Puerto Vallarta, Jalisco, Mexico – With the COVID-19 pandemic dominating the world’s news and social media channels, it can be difficult to keep up with what’s really happening in Puerto Vallarta and around the Republic. So, we’ve put together a brief overview of some of the latest news and information from reliable sources in Puerto Vallarta, the State of Jalisco, and other areas of Mexico.
Construction workers in Puerto Vallarta have been working round-the-clock to complete the city’s first ‘temporary’ hospital for the care of patients suspected or diagnosed with the coronavirus. Thanks to the foresight of respected local physician of Grupo Médico Joya CEO, Doctor Armando Joya, construction of the “Center for Respiratory Diseases,” began on March 24 in preparation for the arrival of the COVID19 cases that are sure to come. When a patient is diagnosed with the virus, rather than be admitted to the public and private hospitals in Puerto Vallarta, they will be sent to and cared for at this facility, which will be equipped with advanced technology, including the best doctors and specialists in Puerto Vallarta and a specially trained staff, mechanical ventilators for intensive care patients and a separate area for less critical cases. In total, up to 18 people can be treated in isolation in this new medical facility that meets the highest international standards for healthcare. The Center for Respiratory Diseases, located next to Hospital San Javier Puerto Vallarta (Blvd. Fco. Medina Ascencio 2760, Zona Hotelera Norte), is expected to open this week. Though built for the COVID-19 contingency, the Center for Respiratory Diseases will continue to operate after the crisis.
Mexican Factories Boost Production of Medical Supplies for U.S. Hospitals
Kevin Sieff – Washington Post
As demand soars for medical devices and personal protective equipment in the fight against the coronavirus, the United States has turned to the phalanx of factories south of the border that are now the outfitters of many U.S. hospitals.
Less than a year after President Trump threatened to impose tariffs here, Mexico’s $17 billion medical device industry is ramping up production of everything from ventilator components to thermometers and hospital beds – and scouring the country for workers willing to work through the pandemic.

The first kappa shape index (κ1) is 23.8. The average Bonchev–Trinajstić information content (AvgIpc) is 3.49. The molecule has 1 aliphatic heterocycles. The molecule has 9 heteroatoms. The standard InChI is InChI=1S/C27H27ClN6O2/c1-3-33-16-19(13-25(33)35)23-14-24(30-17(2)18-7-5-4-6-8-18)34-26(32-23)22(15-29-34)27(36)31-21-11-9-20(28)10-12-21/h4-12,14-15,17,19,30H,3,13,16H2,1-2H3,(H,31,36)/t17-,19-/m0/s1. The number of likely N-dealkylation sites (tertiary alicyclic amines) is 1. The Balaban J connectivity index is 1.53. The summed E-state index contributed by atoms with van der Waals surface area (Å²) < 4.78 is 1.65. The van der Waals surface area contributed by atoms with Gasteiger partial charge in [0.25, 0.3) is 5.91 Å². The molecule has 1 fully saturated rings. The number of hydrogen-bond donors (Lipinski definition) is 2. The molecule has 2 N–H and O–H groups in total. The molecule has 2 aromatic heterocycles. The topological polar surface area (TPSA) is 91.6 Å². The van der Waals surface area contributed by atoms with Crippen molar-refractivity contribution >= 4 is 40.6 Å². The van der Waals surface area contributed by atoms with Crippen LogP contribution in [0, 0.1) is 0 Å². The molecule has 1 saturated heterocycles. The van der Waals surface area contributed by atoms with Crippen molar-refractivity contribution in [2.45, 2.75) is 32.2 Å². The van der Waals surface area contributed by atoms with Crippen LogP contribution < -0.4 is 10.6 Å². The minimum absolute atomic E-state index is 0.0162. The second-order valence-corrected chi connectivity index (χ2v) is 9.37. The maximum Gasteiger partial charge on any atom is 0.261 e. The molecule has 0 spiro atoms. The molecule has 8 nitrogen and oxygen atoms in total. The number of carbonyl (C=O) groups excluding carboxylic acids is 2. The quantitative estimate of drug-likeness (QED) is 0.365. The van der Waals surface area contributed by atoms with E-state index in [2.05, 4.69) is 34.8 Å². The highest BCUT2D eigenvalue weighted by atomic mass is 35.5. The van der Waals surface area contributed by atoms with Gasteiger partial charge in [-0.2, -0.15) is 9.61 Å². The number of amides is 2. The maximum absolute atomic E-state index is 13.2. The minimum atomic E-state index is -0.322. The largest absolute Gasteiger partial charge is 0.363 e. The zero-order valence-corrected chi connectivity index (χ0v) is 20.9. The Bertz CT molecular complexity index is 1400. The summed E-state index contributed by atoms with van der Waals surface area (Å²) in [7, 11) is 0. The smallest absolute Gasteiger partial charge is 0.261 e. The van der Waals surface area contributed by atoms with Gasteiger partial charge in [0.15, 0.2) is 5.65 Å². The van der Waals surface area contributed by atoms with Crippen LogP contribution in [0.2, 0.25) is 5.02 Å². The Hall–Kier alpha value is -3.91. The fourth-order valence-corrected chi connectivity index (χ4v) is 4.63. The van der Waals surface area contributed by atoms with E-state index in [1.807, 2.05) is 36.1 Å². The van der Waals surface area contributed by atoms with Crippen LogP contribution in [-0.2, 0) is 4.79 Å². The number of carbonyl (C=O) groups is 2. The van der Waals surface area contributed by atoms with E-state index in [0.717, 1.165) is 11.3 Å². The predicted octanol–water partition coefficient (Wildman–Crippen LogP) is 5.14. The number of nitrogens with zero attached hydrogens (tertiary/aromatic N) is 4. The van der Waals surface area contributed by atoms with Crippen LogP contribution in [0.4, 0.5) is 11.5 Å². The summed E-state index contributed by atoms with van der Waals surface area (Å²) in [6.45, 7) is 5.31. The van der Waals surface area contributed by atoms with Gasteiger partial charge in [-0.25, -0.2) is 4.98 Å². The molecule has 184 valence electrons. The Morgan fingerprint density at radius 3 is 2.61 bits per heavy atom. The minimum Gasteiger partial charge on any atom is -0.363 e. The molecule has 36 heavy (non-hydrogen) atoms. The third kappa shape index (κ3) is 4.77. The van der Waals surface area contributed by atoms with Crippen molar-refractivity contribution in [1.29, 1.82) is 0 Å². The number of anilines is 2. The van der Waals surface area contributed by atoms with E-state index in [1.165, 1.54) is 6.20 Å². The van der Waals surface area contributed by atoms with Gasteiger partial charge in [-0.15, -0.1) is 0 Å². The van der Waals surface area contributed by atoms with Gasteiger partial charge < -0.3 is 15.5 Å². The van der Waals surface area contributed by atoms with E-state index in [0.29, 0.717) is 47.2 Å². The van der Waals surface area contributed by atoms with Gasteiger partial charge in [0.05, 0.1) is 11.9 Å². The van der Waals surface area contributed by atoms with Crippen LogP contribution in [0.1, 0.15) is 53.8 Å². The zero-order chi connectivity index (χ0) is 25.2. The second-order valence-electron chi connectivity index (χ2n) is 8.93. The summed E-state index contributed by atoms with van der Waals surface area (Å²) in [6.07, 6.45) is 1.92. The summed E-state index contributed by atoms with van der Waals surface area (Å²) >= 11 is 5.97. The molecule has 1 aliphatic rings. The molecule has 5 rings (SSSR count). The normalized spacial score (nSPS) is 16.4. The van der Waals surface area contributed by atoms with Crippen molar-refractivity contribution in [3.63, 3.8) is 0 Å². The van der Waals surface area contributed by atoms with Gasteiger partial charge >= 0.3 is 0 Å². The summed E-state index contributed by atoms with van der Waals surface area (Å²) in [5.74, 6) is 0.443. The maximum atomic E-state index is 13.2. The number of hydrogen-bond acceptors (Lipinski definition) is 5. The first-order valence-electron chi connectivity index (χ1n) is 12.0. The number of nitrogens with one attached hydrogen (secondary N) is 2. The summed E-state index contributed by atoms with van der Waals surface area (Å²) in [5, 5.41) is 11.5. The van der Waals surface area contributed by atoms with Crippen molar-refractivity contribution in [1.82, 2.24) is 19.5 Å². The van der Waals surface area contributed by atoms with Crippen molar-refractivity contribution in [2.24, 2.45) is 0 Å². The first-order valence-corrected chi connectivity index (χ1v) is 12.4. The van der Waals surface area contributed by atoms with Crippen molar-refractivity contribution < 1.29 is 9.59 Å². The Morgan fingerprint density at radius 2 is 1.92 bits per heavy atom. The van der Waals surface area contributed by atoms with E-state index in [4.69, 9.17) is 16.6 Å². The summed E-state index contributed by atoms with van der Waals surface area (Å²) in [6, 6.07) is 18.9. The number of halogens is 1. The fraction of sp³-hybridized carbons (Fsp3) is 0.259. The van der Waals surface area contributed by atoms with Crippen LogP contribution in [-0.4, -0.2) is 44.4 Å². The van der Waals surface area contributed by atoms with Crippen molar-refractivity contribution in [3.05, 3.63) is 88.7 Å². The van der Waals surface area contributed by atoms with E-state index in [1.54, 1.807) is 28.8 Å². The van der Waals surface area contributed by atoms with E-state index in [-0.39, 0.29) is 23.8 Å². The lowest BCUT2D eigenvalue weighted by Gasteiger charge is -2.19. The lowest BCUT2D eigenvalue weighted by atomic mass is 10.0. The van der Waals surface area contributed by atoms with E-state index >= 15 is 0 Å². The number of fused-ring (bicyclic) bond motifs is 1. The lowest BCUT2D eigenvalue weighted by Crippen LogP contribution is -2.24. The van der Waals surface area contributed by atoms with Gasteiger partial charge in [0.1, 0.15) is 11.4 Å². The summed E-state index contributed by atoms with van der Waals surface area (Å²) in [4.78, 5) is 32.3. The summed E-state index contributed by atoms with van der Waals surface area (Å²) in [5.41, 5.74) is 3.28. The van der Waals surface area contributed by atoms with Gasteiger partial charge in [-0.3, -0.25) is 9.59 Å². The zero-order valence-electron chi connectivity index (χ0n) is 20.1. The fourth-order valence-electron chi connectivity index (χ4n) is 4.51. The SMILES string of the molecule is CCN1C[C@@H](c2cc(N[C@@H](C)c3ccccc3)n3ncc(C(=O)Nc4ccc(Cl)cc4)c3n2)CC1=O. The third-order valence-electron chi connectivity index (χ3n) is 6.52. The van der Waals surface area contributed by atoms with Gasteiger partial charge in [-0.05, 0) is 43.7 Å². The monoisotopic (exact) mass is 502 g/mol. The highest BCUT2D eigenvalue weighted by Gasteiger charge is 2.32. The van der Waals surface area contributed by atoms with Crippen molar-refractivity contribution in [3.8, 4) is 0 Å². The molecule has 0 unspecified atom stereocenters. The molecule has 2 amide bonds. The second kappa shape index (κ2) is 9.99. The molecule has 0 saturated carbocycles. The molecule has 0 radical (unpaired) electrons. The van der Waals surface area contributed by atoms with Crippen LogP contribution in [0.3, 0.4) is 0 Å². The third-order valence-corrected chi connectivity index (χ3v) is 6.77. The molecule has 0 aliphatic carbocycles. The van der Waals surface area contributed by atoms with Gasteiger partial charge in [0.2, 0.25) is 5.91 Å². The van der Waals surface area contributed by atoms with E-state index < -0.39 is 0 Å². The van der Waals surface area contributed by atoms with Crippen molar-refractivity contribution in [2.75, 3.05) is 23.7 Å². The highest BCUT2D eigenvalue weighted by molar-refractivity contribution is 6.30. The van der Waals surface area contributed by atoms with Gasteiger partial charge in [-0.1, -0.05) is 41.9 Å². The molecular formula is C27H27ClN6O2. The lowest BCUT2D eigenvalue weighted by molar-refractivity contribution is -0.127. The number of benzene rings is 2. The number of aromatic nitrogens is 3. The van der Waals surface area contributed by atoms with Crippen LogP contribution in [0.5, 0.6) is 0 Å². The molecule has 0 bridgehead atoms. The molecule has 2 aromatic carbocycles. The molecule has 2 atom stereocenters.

The products, manufactured largely in factories run by U.S. corporations, will land in almost every hospital in the United States. Very few will remain in Mexico. It’s a byproduct of globalization distilled clearly during a pandemic: A nation that produces lifesaving medical equipment isn’t necessarily the one that gets to keep it. Read more at washingtonpost.com.
Vallarta Abuelos are Feeding Puerto Vallarta Families
Anne Marie Weiss-Armush in Mexico
In response to the loss of jobs as a result of the coronavirus, the Vallarta Abuelos are distributing despensas (food packages) to 30 hungry families in Puerto Vallarta each week. They are dispensing 20 kilos of basics, like milk, rice and beans, plus meat, cleaning supplies and fresh vegetables to those in need. You can feed one family for a donation of just $500 pesos ($25 US or $28 Can), but any amount will help. Donations can be made through Paypal to VallartaAbuelos@outlook.com. They have also set up drop off spots in the Marina and in 5 de Diciembre for in-kind donations. For more information send a message to Anne Marie Weiss-Armush via her Facebook page. Vallarta Abuelos is a 501c3 US-registered charity organization.
Governor Installs Health Checkpoints on Roads Leading to Jalisco
On Friday, April 3, Jalisco Governor Enrique Alfaro Ramírez set up checkpoints at the most commonly used entrances and exits of the Guadalajara Metropolitan Area, as well as on interstate borders with Aguascalientes, Guanajuato, Zacatecas, Michoacán and Colima to prevent anyone showing symptoms of COVID-19 from entering the state.
The health reviews range from spraying buses and privately owned vehicles with disinfectant, to questioning and taking the temperature of drivers and passengers with infrared thermometers, to giving them antibacterial gel and face masks and, if applicable, denying access to the city or state.
“This is not the time to vacation. This is the time to avoid the spread of the virus through whatever means necessary; We are doing our best to prevent it from invading places where there are no cases today, but there is no better way to achieve this than for everyone to stay home,” the Governor said.
“All our appreciation goes to the Health personnel, the Health Agency, Public Security, Civil Protection of the state and the municipalities, as well as the National Guard who are part of this great and coordinated effort. These are not simple decisions or easy work, but it is necessary for the good of everyone. Let’s not loosen up, #QuédateEnCasa, let’s work together,” he added.